Monday, November 24, 2008

Only 3 Sleeps!

Yesterday morning on the way to church Ariel asked "How many sleeps until Thanksgiving??"  Well, dear little one, only four sleeps (three today) until we eat the yummiest food in all of America and celebrate being thankful and being pilgrims...  

Growing up, Thanksgiving was our big holiday.  We didn't do Christmas until I was about 9 or 10.  That's correct, people.  You read right: we didn't do Christmas. 

Or at least, not in the normal American-sense.  We didn't get a tree, we didn't give presents.  We DID praise the Lord that He was born and we DID have a big, yummy dinner (basically a second Thanksgiving, only with ham).

I remember the days of begging my dad for a tree...it probably included some sort of logic akin to: "Everybody else has one!"  "It'll be fun!"  "It'll help us be closer as a FAMILY!"  "We get to practice giving!"  "I REALLY want that Polly-pocket set!"  

You know, something like that.

No Christmas presents.  My brother's birthday is Dec. 23, and mine is Jan. 11, so it's all pretty crammed in there.  Finally, Dad caved, we ventured out on the then-foreign mission of picking a tree, and Christmas is now an established tradition in our family.  I think squeezing it in there was good to do before we started marrying into various other families, all of whom do Christmas. Even though we've started doing the presents (and everyone only gets two: we pick names so we don't all go bankrupt), my dad emphasizes every Christmas morning that it is all about JESUS.  The reason we celebrate is because in His kindness He took on a human body...something that should blow our minds every time we think about it.

Back to the subject of the particular way we celebrate the holiday: since there was no Christmas, Thanksgiving was our HUGE holiday.  It was when everyone came home, we had tons of other people over, Grandma got carried up the stairs by the men of the house (sometimes in her wheelchair, but we do have this precious picture of Sam, home from the Naval Academy, carrying little frail grandma in his arms up our stairs).  She always got the most comfortable chair, everyone dressed up, and we were thankful.  Thankful for each other, thankful for the holiday that forced everyone to come home for a few days, and mostly thankful for Jesus.  Our thanks usually turned to Him and what He'd been doing in our lives...and most often turned towards the fact that He came and the fact that He died...we were thankful for the freedom His cross brought in our lives.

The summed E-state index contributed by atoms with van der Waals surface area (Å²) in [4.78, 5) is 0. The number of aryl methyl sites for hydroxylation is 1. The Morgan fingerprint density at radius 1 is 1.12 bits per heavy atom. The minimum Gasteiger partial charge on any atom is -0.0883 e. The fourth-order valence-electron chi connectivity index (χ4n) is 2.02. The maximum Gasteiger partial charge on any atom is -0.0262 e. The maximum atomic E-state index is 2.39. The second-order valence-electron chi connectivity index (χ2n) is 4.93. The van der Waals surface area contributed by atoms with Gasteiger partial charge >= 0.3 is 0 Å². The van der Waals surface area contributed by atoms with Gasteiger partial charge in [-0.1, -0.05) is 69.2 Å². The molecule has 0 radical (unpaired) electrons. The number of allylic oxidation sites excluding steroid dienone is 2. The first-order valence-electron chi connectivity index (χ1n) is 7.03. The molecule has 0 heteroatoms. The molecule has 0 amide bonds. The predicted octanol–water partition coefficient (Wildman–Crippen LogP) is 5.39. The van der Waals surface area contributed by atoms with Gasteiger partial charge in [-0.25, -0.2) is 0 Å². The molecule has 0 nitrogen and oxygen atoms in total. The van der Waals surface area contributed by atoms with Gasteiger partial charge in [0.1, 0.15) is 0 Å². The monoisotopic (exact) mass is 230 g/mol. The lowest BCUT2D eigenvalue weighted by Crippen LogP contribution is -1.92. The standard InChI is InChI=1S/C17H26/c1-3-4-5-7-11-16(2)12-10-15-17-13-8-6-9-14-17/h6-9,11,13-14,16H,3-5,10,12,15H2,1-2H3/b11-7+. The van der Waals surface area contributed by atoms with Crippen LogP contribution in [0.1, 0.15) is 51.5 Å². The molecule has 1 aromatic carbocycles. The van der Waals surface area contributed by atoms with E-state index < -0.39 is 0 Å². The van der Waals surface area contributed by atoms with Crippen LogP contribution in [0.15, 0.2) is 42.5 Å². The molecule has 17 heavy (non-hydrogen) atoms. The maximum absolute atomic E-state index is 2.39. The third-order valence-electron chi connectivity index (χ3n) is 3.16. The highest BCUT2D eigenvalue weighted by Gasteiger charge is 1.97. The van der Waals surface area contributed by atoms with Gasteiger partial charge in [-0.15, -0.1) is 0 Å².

The dawn of the McPeterHerd Christmas tradition has sadly meant the sunset of the set-in-stone Thanksgiving tradition.  Eventually, sisters had to spend holidays with their husbands' families.  People might have to plan on coming for Christmas, and miss Thanksgiving.  We started wearing jeans to dinner, even if make-up was freshened up and a pretty shirt put on.  

I thought last year was small, when Thanksgiving was my parents, me, and Amy (oh, and the Pakistani doctors...different story).  This year it's going to be even more secluded.

Elizabeth, Peter, and Glorie are headed to MN for dinner with Peter's family.  Mom, Dad, and foreign student Steve were going to be here, until Mom had an emergency appendectomy last night...so, it will be the McD's and me.  No matter who's there, the thanks will be the same, and I can assure you our words before we dig into the turkey will again reflect on the goodness and beauty of Christ.  (And Judah might throw in a little thanksgiving for goats...he likes to do that)

2 comments:

christinastyles said...

Sitting in the tiny green office with 3 men, trying to hide my tears as you write about my Jesus and the love that He has for us. Wow little one, thank you.

jessicagliserman said...

Funny how different families have different traditions-- we were usually in the middle of nowheresville Florida, basking in sand and 70-degree weather. While the grown-ups looked nice, the kids typically came to the table covered in dirt/sand. Then we'd end the day with a big bonfire, and then EVERYONE was dirty :). Only after a couple Thanksgivings in KC am I realizing how unusual that is...